The novel opens with an excerpt from an old-fashioned reading primer. The lines begin to blur and run together-as they do at the beginning of select chapters. What social commentary is implicit in Morrison's superimposing these bland banalities describing a white family and its activities upon the tragic story of the destruction of a young black girl? How does Morrison's powerful language-both highly specific and lyrical-comment on the inadequacy of "correct" English and the way in which it masks and negates entire worlds of beauty and pain?
"Quiet as it's kept, there were no marigolds in the fall of 1941. We thought, at the time, that it was because Pecola was having her father's baby that the marigolds did not grow." With these lines Morrison's child narrator, Claudia MacTeer, invites the reader into a troubling community secret: the incestuous rape of her 11-year-old friend Pecola Breedlove. What are the advantages of telling Pecola's story from a child's point of view? Claudia would appear to connect the barrenness of the land to Pecola's tragedy. In what ways does Morrison show how Pecola's environment-and American society as a whole-are hostile to her very existence?
The title of the novel refers to Pecola Breedlove's intense desire for blue eyes. She believes herself ugly and unworthy of love and respect, but is convinced that her life would be magically transformed if she possessed blue eyes. How does racial self-loathing corrode the lives of Pecola and her parents, Cholly and Pauline Breedlove? How does racial self-hatred manifest itself in characters like Maureen Peal, Geraldine, and Soaphead Church?
At a certain point in the novel, Morrison, through her narrator, states that romantic love and physical beauty are "probably the most destructive ideas in the history of human thought." How do the lives of individual characters bear out that statement? To what degree are these two concepts generated from within or imposed on us by society? Where do the characters first encounter ideas of romantic love and beauty-ideas which will eventually torture and exclude them? What positive visions of beauty and love does the novel offer?
What role does social class play in the novel? Pecola first comes to stay with the MacTeers because her family has been put "outdoors" owing to her father's drunken violence and carelessness. The threat of "outdoors" focuses families like the MacTeers on upward mobility. "Being a minority in both caste and class we moved about anyway on the hem of life, struggling to consolidate our weaknesses and hang on, or to creep singly up into the folds of the garment." Is divisiveness one result of this upward striving Morrison describes? What are others?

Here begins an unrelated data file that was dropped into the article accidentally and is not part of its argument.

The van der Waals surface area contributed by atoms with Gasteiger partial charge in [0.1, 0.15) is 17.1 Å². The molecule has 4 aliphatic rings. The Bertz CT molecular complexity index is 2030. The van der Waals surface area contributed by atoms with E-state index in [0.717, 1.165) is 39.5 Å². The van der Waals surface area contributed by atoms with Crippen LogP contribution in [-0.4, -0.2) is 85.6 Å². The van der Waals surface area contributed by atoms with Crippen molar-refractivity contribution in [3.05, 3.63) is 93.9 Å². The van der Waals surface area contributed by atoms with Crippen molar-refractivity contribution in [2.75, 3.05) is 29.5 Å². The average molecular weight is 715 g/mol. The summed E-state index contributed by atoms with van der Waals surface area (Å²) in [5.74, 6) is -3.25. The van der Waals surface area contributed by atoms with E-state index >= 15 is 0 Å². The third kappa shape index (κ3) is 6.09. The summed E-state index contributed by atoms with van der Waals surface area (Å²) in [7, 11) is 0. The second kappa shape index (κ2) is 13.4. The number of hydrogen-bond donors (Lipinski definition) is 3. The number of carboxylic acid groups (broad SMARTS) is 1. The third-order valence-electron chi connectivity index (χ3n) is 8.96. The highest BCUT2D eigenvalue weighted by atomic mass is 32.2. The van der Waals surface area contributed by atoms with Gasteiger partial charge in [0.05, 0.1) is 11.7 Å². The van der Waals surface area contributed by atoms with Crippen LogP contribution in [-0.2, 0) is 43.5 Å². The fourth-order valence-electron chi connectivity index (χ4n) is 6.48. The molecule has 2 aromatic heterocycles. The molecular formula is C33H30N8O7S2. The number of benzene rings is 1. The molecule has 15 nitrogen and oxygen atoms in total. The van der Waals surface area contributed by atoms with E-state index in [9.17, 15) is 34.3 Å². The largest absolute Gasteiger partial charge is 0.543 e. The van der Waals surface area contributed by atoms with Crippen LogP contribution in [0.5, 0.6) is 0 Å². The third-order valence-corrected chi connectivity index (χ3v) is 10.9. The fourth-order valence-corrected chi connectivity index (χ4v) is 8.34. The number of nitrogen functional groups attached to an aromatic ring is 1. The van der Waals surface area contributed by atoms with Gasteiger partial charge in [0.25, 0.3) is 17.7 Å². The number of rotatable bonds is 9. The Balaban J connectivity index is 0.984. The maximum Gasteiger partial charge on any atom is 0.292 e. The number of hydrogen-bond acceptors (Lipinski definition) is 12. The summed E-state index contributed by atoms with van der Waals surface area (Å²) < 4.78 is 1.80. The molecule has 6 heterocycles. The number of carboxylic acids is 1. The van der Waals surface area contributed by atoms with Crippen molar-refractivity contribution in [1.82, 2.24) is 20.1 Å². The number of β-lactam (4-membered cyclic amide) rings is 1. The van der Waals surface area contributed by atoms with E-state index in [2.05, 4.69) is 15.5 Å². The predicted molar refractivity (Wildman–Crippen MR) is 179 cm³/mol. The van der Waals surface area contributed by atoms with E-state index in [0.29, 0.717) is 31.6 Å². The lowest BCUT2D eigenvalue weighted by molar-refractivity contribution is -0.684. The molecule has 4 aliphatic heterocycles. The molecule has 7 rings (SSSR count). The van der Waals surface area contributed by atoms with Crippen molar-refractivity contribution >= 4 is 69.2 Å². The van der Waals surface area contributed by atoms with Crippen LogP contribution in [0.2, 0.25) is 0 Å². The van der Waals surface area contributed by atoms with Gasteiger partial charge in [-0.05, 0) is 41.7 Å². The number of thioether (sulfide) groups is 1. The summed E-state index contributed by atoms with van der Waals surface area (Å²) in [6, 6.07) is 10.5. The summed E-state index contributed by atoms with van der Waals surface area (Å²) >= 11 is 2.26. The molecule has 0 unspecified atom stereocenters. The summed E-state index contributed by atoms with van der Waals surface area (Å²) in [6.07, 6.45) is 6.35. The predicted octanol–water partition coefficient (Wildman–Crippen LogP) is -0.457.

The novel is set in a Midwestern industrial town, Lorain, Ohio, Morrison's own birthplace. Pauline and Cholly Breedlove are transplanted Southerners and several key scenes in the novel are set in the South. How does Morrison set up comparisons between a Northern black community and the Southern black way of life? What values have been lost in the migration north?
Consider Morrison's characterization of Cholly Breedlove. While she clearly condemns his actions, she resists dehumanizing him. If rape of one's daughter is an "unimaginable" crime, can one at least trace the events (and resulting emotions) that made it possible for Cholly to commit this brutal act? Is there a connection between the white hunters' "rape" of Cholly and the sexual aggression he eventually turned on his daughter?
The Bluest Eye was published in 1970. At the time Morrison was writing the novel, the racist society that condemned Pecola Breedlove was still very much in place and Morrison took great risks-both within the black community and American society as a whole—to tell this important story. While advances in civil rights and racial attitudes have been made in the intervening years, it is arguable that many of the core issues so vividly evoked in the novel remain. What evidence is there that racial self-hatred continues to ruin lives? What present-day cultural factors could contribute to tragedies like Pecola's?